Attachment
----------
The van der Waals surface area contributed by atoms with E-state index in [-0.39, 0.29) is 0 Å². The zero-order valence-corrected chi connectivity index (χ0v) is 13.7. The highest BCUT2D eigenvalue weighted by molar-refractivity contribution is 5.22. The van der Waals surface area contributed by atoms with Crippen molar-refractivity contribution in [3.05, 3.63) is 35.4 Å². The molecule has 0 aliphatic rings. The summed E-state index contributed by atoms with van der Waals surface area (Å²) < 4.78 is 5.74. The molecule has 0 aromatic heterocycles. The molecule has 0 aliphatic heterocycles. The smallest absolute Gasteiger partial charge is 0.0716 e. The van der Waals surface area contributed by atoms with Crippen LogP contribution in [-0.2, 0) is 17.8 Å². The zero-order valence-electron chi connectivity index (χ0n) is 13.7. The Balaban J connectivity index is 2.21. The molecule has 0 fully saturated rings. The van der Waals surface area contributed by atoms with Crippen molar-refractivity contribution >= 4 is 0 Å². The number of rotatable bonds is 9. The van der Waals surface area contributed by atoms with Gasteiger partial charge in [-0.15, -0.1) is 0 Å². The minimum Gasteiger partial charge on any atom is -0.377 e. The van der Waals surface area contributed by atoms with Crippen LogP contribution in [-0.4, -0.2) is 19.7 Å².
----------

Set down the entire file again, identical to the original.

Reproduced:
The van der Waals surface area contributed by atoms with E-state index in [-0.39, 0.29) is 0 Å². The zero-order valence-corrected chi connectivity index (χ0v) is 13.7. The highest BCUT2D eigenvalue weighted by molar-refractivity contribution is 5.22. The van der Waals surface area contributed by atoms with Crippen molar-refractivity contribution in [3.05, 3.63) is 35.4 Å². The molecule has 0 aliphatic rings. The summed E-state index contributed by atoms with van der Waals surface area (Å²) < 4.78 is 5.74. The molecule has 0 aromatic heterocycles. The molecule has 0 aliphatic heterocycles. The smallest absolute Gasteiger partial charge is 0.0716 e. The van der Waals surface area contributed by atoms with Crippen LogP contribution in [-0.2, 0) is 17.8 Å². The zero-order valence-electron chi connectivity index (χ0n) is 13.7. The Balaban J connectivity index is 2.21. The molecule has 0 fully saturated rings. The van der Waals surface area contributed by atoms with Crippen molar-refractivity contribution >= 4 is 0 Å². The number of rotatable bonds is 9. The van der Waals surface area contributed by atoms with Gasteiger partial charge in [-0.15, -0.1) is 0 Å². The minimum Gasteiger partial charge on any atom is -0.377 e. The van der Waals surface area contributed by atoms with Crippen LogP contribution in [-0.4, -0.2) is 19.7 Å².